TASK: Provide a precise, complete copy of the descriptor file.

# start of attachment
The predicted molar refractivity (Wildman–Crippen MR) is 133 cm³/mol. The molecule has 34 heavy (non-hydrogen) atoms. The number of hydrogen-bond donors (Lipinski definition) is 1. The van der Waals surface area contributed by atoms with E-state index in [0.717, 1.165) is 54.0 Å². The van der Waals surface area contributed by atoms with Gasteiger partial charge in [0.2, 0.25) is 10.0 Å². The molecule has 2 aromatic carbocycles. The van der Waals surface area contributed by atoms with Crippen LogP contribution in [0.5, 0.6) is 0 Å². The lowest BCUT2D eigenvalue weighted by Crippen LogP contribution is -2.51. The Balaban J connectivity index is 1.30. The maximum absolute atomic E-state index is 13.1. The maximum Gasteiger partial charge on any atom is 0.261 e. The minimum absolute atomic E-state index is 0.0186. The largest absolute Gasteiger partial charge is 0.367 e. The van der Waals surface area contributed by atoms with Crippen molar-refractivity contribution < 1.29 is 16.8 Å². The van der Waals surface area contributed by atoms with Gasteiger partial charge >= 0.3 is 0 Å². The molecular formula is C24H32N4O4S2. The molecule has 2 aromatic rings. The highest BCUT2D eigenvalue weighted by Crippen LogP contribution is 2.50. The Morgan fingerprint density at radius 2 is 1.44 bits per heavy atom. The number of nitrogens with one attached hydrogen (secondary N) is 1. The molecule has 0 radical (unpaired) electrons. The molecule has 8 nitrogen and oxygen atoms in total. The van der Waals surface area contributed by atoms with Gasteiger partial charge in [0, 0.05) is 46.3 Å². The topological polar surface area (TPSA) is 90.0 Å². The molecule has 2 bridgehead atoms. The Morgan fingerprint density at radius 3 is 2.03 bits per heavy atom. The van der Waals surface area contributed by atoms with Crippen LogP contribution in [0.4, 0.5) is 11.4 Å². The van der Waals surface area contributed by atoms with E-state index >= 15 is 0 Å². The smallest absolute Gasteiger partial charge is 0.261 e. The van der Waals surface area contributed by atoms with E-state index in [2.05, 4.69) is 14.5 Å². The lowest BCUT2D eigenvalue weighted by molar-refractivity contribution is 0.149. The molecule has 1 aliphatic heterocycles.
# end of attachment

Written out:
The predicted molar refractivity (Wildman–Crippen MR) is 133 cm³/mol. The molecule has 34 heavy (non-hydrogen) atoms. The number of hydrogen-bond donors (Lipinski definition) is 1. The van der Waals surface area contributed by atoms with E-state index in [0.717, 1.165) is 54.0 Å². The van der Waals surface area contributed by atoms with Gasteiger partial charge in [0.2, 0.25) is 10.0 Å². The molecule has 2 aromatic carbocycles. The van der Waals surface area contributed by atoms with Crippen LogP contribution in [0.5, 0.6) is 0 Å². The lowest BCUT2D eigenvalue weighted by Crippen LogP contribution is -2.51. The Balaban J connectivity index is 1.30. The maximum absolute atomic E-state index is 13.1. The maximum Gasteiger partial charge on any atom is 0.261 e. The minimum absolute atomic E-state index is 0.0186. The largest absolute Gasteiger partial charge is 0.367 e. The van der Waals surface area contributed by atoms with Crippen molar-refractivity contribution < 1.29 is 16.8 Å². The van der Waals surface area contributed by atoms with Gasteiger partial charge >= 0.3 is 0 Å². The molecular formula is C24H32N4O4S2. The molecule has 2 aromatic rings. The highest BCUT2D eigenvalue weighted by Crippen LogP contribution is 2.50. The Morgan fingerprint density at radius 2 is 1.44 bits per heavy atom. The number of nitrogens with one attached hydrogen (secondary N) is 1. The molecule has 0 radical (unpaired) electrons. The molecule has 8 nitrogen and oxygen atoms in total. The van der Waals surface area contributed by atoms with Gasteiger partial charge in [0, 0.05) is 46.3 Å². The topological polar surface area (TPSA) is 90.0 Å². The molecule has 2 bridgehead atoms. The Morgan fingerprint density at radius 3 is 2.03 bits per heavy atom. The van der Waals surface area contributed by atoms with Crippen LogP contribution in [0.4, 0.5) is 11.4 Å². The van der Waals surface area contributed by atoms with E-state index >= 15 is 0 Å². The smallest absolute Gasteiger partial charge is 0.261 e. The van der Waals surface area contributed by atoms with E-state index in [2.05, 4.69) is 14.5 Å². The lowest BCUT2D eigenvalue weighted by molar-refractivity contribution is 0.149. The molecule has 1 aliphatic heterocycles.